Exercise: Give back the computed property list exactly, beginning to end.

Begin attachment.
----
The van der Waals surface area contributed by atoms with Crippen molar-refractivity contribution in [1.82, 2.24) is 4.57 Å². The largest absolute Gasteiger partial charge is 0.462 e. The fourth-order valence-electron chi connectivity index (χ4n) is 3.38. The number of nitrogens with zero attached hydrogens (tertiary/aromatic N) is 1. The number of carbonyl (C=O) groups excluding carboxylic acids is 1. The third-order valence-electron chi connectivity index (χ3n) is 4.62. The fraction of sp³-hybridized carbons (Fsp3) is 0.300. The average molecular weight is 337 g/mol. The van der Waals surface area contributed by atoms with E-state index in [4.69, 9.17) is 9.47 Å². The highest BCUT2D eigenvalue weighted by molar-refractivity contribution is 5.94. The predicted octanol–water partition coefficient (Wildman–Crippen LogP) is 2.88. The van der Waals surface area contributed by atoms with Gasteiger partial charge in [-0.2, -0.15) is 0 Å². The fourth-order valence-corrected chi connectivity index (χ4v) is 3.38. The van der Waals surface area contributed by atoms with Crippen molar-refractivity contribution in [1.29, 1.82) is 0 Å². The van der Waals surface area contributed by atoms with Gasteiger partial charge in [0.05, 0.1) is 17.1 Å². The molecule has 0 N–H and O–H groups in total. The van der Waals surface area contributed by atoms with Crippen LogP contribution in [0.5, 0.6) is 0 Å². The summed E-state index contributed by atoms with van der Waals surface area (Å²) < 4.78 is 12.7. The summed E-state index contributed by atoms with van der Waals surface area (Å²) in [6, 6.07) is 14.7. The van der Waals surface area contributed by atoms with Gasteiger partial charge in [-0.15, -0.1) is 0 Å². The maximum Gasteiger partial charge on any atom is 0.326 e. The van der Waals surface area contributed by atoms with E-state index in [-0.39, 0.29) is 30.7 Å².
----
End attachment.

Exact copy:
The van der Waals surface area contributed by atoms with Crippen molar-refractivity contribution in [1.82, 2.24) is 4.57 Å². The largest absolute Gasteiger partial charge is 0.462 e. The fourth-order valence-electron chi connectivity index (χ4n) is 3.38. The number of nitrogens with zero attached hydrogens (tertiary/aromatic N) is 1. The number of carbonyl (C=O) groups excluding carboxylic acids is 1. The third-order valence-electron chi connectivity index (χ3n) is 4.62. The fraction of sp³-hybridized carbons (Fsp3) is 0.300. The average molecular weight is 337 g/mol. The van der Waals surface area contributed by atoms with E-state index in [4.69, 9.17) is 9.47 Å². The highest BCUT2D eigenvalue weighted by molar-refractivity contribution is 5.94. The predicted octanol–water partition coefficient (Wildman–Crippen LogP) is 2.88. The van der Waals surface area contributed by atoms with Gasteiger partial charge in [-0.2, -0.15) is 0 Å². The fourth-order valence-corrected chi connectivity index (χ4v) is 3.38. The van der Waals surface area contributed by atoms with Crippen molar-refractivity contribution in [1.29, 1.82) is 0 Å². The van der Waals surface area contributed by atoms with Gasteiger partial charge in [0.05, 0.1) is 17.1 Å². The molecule has 0 N–H and O–H groups in total. The van der Waals surface area contributed by atoms with Crippen LogP contribution in [0.5, 0.6) is 0 Å². The summed E-state index contributed by atoms with van der Waals surface area (Å²) < 4.78 is 12.7. The summed E-state index contributed by atoms with van der Waals surface area (Å²) in [6, 6.07) is 14.7. The van der Waals surface area contributed by atoms with Gasteiger partial charge in [-0.15, -0.1) is 0 Å². The maximum Gasteiger partial charge on any atom is 0.326 e. The van der Waals surface area contributed by atoms with E-state index in [-0.39, 0.29) is 30.7 Å².